Experience News in a New Way
The Citizens Medical Center, in Victoria, requires all potential employees to have a body mass index, a formula used to determine fat, of less than 35, according to its CEO.
Do the math, the formula translates to a weight of 210lbs for someone who is 5ft 5in, and ensures employees fit with a “specific mental projection of the job of a healthcare professional”, the hospital chief, David Brown, said.
According to the Texas Tribune, job applicants are screened by a physician ‘to assess their fitness for work’ as part of the hiring process.
And it has nothing to do with insurance costs, Brown told the Tribune the regulation is based largely on ‘appearance’.
“The majority of our patients are over 65, and they have expectations that cannot be ignored in terms of personal appearance,” he said.
“We have the ability as an employer to characterize our process and to have a policy that says what’s best for our business and for our patients.”
Now if you were already working there and became fat you won’t be getting a pink slip. But applicants have been turned away as a result of the policy, implemented more than a year ago.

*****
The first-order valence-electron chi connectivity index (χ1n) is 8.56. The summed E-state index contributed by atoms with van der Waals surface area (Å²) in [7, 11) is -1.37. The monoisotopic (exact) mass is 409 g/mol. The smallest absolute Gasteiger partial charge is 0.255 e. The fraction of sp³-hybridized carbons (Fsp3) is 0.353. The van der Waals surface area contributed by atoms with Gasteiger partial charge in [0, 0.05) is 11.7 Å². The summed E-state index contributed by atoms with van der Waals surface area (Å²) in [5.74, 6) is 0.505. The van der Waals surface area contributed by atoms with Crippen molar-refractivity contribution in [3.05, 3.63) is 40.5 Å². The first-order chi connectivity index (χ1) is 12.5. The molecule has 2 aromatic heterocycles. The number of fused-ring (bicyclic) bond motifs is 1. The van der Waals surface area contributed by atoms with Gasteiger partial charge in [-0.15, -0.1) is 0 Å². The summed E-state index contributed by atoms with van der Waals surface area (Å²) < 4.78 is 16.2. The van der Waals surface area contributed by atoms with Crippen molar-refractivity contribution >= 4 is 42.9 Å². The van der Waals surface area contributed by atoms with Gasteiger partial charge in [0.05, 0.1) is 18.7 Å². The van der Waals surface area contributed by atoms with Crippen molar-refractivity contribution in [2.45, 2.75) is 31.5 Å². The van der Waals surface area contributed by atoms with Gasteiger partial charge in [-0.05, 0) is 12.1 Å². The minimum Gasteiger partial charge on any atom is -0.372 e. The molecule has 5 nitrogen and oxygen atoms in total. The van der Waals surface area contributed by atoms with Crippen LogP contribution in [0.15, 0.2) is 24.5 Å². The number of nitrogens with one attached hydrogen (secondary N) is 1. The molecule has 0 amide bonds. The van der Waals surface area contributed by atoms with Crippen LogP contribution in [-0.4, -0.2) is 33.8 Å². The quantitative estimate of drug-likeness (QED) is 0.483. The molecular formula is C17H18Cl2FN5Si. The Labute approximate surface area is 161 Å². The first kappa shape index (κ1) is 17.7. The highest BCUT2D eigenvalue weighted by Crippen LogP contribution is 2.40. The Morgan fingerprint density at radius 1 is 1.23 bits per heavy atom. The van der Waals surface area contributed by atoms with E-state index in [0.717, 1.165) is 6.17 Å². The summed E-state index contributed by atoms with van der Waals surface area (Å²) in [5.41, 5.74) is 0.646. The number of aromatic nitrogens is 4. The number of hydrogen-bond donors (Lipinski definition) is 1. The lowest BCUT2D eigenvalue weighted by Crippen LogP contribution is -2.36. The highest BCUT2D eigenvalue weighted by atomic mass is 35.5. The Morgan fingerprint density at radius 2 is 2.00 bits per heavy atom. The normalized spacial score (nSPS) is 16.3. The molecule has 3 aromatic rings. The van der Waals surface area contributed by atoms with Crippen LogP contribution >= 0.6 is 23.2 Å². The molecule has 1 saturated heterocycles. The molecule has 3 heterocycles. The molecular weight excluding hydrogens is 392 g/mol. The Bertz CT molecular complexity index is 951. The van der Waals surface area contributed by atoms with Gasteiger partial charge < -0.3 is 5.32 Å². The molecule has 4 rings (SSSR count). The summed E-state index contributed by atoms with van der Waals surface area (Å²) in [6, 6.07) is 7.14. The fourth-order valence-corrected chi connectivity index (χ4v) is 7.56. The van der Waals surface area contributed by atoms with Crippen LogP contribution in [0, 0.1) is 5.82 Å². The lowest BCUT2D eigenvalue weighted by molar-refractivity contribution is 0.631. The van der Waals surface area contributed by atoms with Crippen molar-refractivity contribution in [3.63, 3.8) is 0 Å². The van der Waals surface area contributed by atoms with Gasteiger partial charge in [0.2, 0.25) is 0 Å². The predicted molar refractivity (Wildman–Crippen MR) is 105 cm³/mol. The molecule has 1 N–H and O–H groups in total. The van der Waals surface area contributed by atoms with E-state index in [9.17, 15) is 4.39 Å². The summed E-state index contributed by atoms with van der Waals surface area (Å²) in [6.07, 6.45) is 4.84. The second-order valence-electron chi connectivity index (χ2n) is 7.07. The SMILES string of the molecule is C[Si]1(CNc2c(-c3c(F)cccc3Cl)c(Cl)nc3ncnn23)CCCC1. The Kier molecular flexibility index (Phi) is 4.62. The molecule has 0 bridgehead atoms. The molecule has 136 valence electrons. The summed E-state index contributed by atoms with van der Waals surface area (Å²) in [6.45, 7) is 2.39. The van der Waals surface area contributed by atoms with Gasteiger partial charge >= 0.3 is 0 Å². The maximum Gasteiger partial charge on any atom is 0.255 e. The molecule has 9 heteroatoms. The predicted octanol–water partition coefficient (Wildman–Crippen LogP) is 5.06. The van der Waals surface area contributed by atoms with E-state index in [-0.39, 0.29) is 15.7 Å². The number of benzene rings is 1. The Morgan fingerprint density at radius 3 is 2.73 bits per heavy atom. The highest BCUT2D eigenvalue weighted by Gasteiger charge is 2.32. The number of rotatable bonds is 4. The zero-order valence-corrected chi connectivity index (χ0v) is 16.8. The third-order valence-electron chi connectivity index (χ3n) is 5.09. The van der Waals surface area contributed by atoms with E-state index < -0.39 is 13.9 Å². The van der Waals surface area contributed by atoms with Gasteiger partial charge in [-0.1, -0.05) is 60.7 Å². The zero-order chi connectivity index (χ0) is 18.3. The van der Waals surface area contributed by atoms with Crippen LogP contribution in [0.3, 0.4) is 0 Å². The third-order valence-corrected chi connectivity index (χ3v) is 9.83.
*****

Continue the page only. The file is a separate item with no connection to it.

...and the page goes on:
“We have some people who are applicants and they know the requirements, and we try and help them get there but they’re not interested,’ he said. ‘So that’s fine, they can go work somewhere else.”
Texas does not have laws that prohibit weight discrimination in hiring, although it does prohibit discrimination based on race, age or religion.
But critics say the hospital is misguided by judging health based on BMI alone, as the number does not distinguish between muscle and fat.
Others say employers could miss out on talented candidates as a result of the policy.
Peggy Howell, public relations director for the National Association to Advance Fat Acceptance, told the Tribune, “This is discrimination plain and simple. So the field of medicine is no longer an option for people of larger body size? What a waste of talent.”
A 2010 study of 2,000 people by Slimming World found overweight people lose out in the workplace because employers assume they will be lazy. In the poll of 200 bosses, a quarter of men said they would turn down a candidate purely on their weight and one in 10 admitted they had already done so.
The most overweight people were most likely to dread applying for a new job, and were found to earn less than other staff and are more likely to be bullied or overlooked for promotion.
What do you think of the policy? Would you go to a fat doctor?